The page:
Eight ways to be memorable at networking events
There is no point going anywhere if people don’t remember you were there! Networking is an important part of building your business and developing good social contacts. However, if you go to business events and no one remembers you afterward, what was the point in attending? Such contacts only work if you make yourself memorable. Happily, this doesn’t mean you have to be bizarrely dressed or loud and boisterous.
My professional life is spent helping professionals speak more effectively to large and small groups. It never ceases to amaze me how many talented and well-educated people attend networking events, yet overlook their big chance to be memorable by developing a mini-presentation for audiences of one to five. All speaking is public speaking. Outside the privacy of your own home, you are speaking in public no matter the size of your audience.
Here are some strategies that let you walk into a room with quiet self-assurance, confident that people will enjoy meeting you and will recall you afterwards:
1. Arrive looking your best. If you have a hectic day before going to a business meeting, keep a change of clothes in your office or car so you can arrive unwrinkled.
2. Wear your name tag. We’re all more likely to retain information that we see and hear at the same time, so wear your name tag up on your right shoulder. That way, people can read it as they hear you say your name. Some women put their name tags down on their handbags or in the most inappropriate places. Put it where people are not afraid to look!
3. Develop a memorable signature. Men can wear ties that people will comment on. An investment banker I know wears a money tie. At certain meetings, industry events, and the National Speakers Association, I stand out because I wear distinctive hats. When people are asked, “Do you know Patricia Fripp?” the usual reply is, “Yes, she’s the one who always wears the amazing hats.”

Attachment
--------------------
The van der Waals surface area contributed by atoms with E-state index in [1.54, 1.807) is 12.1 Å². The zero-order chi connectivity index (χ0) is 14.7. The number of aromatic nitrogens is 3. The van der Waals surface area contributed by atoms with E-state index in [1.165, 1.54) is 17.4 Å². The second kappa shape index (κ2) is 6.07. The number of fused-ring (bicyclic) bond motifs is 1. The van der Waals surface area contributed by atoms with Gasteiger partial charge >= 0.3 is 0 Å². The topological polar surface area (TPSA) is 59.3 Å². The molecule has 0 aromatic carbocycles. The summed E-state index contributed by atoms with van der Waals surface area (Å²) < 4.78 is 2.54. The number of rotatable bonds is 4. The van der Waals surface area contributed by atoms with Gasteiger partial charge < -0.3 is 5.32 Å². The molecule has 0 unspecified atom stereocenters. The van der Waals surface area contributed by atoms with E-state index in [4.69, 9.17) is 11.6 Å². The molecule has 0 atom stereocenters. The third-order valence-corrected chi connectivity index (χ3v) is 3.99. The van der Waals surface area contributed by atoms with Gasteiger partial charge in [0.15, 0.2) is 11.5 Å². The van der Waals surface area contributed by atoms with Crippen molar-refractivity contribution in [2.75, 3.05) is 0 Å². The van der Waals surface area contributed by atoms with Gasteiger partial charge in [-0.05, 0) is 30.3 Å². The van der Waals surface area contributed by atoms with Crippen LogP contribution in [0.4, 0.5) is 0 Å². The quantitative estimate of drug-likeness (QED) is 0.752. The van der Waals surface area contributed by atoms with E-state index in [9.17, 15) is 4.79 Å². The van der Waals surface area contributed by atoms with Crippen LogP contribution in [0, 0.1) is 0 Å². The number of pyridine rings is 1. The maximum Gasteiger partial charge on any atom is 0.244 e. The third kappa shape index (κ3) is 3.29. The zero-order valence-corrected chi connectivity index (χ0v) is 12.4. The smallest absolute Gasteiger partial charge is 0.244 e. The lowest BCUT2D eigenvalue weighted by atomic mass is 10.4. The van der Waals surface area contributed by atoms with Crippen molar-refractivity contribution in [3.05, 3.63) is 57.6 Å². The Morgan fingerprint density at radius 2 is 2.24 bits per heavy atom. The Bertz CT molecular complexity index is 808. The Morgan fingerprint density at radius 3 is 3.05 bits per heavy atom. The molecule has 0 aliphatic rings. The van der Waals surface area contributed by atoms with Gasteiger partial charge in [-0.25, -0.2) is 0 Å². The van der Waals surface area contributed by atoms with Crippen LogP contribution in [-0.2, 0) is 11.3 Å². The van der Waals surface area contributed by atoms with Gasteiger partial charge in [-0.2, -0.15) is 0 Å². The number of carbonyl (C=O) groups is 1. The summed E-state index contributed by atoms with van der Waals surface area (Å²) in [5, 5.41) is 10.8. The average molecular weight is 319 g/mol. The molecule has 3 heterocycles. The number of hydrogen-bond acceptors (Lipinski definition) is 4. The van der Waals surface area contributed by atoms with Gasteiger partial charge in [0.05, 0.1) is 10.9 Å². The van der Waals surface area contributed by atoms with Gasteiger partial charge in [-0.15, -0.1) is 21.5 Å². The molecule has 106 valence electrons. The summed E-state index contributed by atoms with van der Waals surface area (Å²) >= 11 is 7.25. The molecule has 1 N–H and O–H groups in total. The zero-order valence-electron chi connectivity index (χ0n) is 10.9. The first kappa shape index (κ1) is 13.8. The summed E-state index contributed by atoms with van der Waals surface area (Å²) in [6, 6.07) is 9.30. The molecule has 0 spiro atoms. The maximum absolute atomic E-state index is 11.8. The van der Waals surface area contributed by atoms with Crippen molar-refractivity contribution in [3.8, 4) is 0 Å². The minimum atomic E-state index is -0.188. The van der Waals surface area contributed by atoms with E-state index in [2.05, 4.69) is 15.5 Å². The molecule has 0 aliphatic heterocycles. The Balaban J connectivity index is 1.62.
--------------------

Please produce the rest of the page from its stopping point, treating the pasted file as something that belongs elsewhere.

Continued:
4. Develop an unforgettable greeting. When you introduce yourself, don’t just say your name and job title. Instead, start by describing the benefits of what you do for clients. A financial planner says, “I help rich people sleep at night.” One of my responses is, “I make conventions and sales meetings more exciting.” Almost invariably, my new friend has to ask, “How do you do that?” Immediately, I get to market myself: “You know how companies have meetings that are supposed to be stimulating, but they’re often dull and boring? Well, I present practical ideas in an entertaining way so people stay awake, have a good time, and get the company’s message. My name is Patricia Fripp, and I’m a professional speaker.” People remember the vivid pictures you create in their minds more than the words you say.
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